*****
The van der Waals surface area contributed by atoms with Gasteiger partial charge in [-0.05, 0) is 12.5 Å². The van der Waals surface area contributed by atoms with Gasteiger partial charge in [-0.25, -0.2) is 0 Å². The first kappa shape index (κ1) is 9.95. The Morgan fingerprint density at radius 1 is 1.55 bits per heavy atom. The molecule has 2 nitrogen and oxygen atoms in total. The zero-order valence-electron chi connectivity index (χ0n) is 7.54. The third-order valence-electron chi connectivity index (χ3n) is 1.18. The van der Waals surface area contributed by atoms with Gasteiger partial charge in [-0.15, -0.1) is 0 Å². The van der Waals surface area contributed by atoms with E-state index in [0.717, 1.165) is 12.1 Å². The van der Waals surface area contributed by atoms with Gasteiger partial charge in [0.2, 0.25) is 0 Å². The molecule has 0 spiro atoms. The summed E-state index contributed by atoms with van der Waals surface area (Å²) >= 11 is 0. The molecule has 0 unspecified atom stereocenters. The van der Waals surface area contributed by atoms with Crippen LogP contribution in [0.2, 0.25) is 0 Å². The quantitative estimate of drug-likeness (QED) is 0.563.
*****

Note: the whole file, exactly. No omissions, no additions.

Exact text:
The van der Waals surface area contributed by atoms with Gasteiger partial charge in [-0.05, 0) is 12.5 Å². The van der Waals surface area contributed by atoms with Gasteiger partial charge in [-0.25, -0.2) is 0 Å². The first kappa shape index (κ1) is 9.95. The Morgan fingerprint density at radius 1 is 1.55 bits per heavy atom. The molecule has 2 nitrogen and oxygen atoms in total. The zero-order valence-electron chi connectivity index (χ0n) is 7.54. The third-order valence-electron chi connectivity index (χ3n) is 1.18. The van der Waals surface area contributed by atoms with Gasteiger partial charge in [-0.15, -0.1) is 0 Å². The van der Waals surface area contributed by atoms with E-state index in [0.717, 1.165) is 12.1 Å². The van der Waals surface area contributed by atoms with Gasteiger partial charge in [0.2, 0.25) is 0 Å². The molecule has 0 spiro atoms. The summed E-state index contributed by atoms with van der Waals surface area (Å²) >= 11 is 0. The molecule has 0 unspecified atom stereocenters. The van der Waals surface area contributed by atoms with Crippen LogP contribution in [0.2, 0.25) is 0 Å². The quantitative estimate of drug-likeness (QED) is 0.563.